Melioidosis

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    In News 

    • A made-in-India aromatherapy spray is being pulled off retail giant Walmart’s shelves in the United States after a medical investigation linked it to melioidosis.

    About 

    • The spray was reported to contain a bacterium, Burkholderia pseudomallei.
    • The spray, “Better Homes and Gardens Lavender & Chamomile Essential Oil Infused Aromatherapy Room Spray with Gemstones”, was found in the home of a Georgia resident who became ill with melioidosis in late July.
      • Other than mentioning that the spray was manufactured in India, no other details on the spray’s origins were disclosed.

    About Melioidosis

    • Melioidosis is also called Whitmore’s disease. It  is a rare but serious disease in the United States with 12 cases reported annually. 
    • It is an infectious disease that can infect humans or animals. The disease is caused by the bacterium Burkholderia pseudomallei.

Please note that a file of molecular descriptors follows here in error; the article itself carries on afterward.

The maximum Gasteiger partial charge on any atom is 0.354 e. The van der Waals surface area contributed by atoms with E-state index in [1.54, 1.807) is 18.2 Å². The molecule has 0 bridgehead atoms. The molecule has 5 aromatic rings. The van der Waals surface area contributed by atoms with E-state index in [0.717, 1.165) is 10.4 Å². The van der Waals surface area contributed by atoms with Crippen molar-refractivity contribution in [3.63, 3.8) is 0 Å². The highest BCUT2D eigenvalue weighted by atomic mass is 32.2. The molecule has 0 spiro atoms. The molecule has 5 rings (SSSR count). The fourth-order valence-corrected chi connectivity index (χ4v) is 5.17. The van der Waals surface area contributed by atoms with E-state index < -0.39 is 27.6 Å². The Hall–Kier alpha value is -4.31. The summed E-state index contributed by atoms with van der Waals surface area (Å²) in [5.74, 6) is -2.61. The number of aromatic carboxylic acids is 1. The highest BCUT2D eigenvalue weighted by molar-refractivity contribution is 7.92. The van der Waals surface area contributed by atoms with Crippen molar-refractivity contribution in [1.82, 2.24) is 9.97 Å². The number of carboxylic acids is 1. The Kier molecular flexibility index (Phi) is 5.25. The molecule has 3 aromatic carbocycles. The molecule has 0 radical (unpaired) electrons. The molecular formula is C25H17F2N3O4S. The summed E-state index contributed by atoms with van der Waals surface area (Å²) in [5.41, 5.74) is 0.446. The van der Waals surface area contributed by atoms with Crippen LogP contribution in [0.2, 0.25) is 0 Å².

• It is predominantly a disease of tropical climates, especially in Southeast Asia and northern Australia where it is widespread. 
    • The bacteria causing melioidosis are found in contaminated water and soil. 
    • One study suggested melioidosis to be endemic to India with an annual incidence of close to 52,500 cases.

    Transmission:

    • It is spread to humans and animals through direct contact with the contaminated source.
    • Humans and animals are believed to acquire the infection by inhalation of contaminated dust or water droplets, ingestion of contaminated water, and ingestion of soil-contaminated food or other contact with contaminated soil, especially through skin abrasions.

    Signs and Symptoms:

    • There are several types of melioidosis infection, each with its own set of symptoms.
    • However, melioidosis has a wide range of signs and symptoms like
    • Localized Infection:
    • Localized pain or swelling
    • Fever
    • Ulceration
    • Abscess

    Treatment:

    • It can be treated with the use of appropriate medication and treatment generally starts with intravenous (within a vein) antimicrobial therapy for a minimum of 2 weeks (up to 8 weeks depending on the extent of infection), followed by 3–6 months of oral antimicrobial therapy.

    Source: TH